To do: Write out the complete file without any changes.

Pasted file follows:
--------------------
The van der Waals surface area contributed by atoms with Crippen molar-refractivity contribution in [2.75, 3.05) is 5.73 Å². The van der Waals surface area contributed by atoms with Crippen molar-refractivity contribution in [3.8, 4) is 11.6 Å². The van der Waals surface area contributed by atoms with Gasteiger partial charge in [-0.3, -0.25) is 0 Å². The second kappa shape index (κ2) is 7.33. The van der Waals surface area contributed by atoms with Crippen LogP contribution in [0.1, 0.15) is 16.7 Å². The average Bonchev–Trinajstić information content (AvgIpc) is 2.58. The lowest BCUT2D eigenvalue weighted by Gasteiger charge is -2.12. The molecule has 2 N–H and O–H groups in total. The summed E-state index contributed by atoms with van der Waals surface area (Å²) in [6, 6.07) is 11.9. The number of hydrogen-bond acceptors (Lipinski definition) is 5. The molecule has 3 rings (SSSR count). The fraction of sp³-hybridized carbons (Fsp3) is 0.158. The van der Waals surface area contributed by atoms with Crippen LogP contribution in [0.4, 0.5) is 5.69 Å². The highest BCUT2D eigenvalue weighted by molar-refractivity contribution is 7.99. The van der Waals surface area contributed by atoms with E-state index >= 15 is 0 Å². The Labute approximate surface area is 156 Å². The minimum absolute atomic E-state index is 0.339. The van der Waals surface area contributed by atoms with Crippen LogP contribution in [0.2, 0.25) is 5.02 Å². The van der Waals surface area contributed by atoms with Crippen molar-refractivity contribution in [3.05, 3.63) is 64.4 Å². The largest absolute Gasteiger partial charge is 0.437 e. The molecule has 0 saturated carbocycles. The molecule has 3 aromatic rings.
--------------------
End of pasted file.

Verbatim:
The van der Waals surface area contributed by atoms with Crippen molar-refractivity contribution in [2.75, 3.05) is 5.73 Å². The van der Waals surface area contributed by atoms with Crippen molar-refractivity contribution in [3.8, 4) is 11.6 Å². The van der Waals surface area contributed by atoms with Gasteiger partial charge in [-0.3, -0.25) is 0 Å². The second kappa shape index (κ2) is 7.33. The van der Waals surface area contributed by atoms with Crippen LogP contribution in [0.1, 0.15) is 16.7 Å². The average Bonchev–Trinajstić information content (AvgIpc) is 2.58. The lowest BCUT2D eigenvalue weighted by Gasteiger charge is -2.12. The molecule has 2 N–H and O–H groups in total. The summed E-state index contributed by atoms with van der Waals surface area (Å²) in [6, 6.07) is 11.9. The number of hydrogen-bond acceptors (Lipinski definition) is 5. The molecule has 3 rings (SSSR count). The fraction of sp³-hybridized carbons (Fsp3) is 0.158. The van der Waals surface area contributed by atoms with Crippen LogP contribution in [0.4, 0.5) is 5.69 Å². The highest BCUT2D eigenvalue weighted by molar-refractivity contribution is 7.99. The van der Waals surface area contributed by atoms with E-state index >= 15 is 0 Å². The Labute approximate surface area is 156 Å². The minimum absolute atomic E-state index is 0.339. The van der Waals surface area contributed by atoms with Crippen LogP contribution in [0.2, 0.25) is 5.02 Å². The van der Waals surface area contributed by atoms with Crippen molar-refractivity contribution in [3.05, 3.63) is 64.4 Å². The largest absolute Gasteiger partial charge is 0.437 e. The molecule has 0 saturated carbocycles. The molecule has 3 aromatic rings.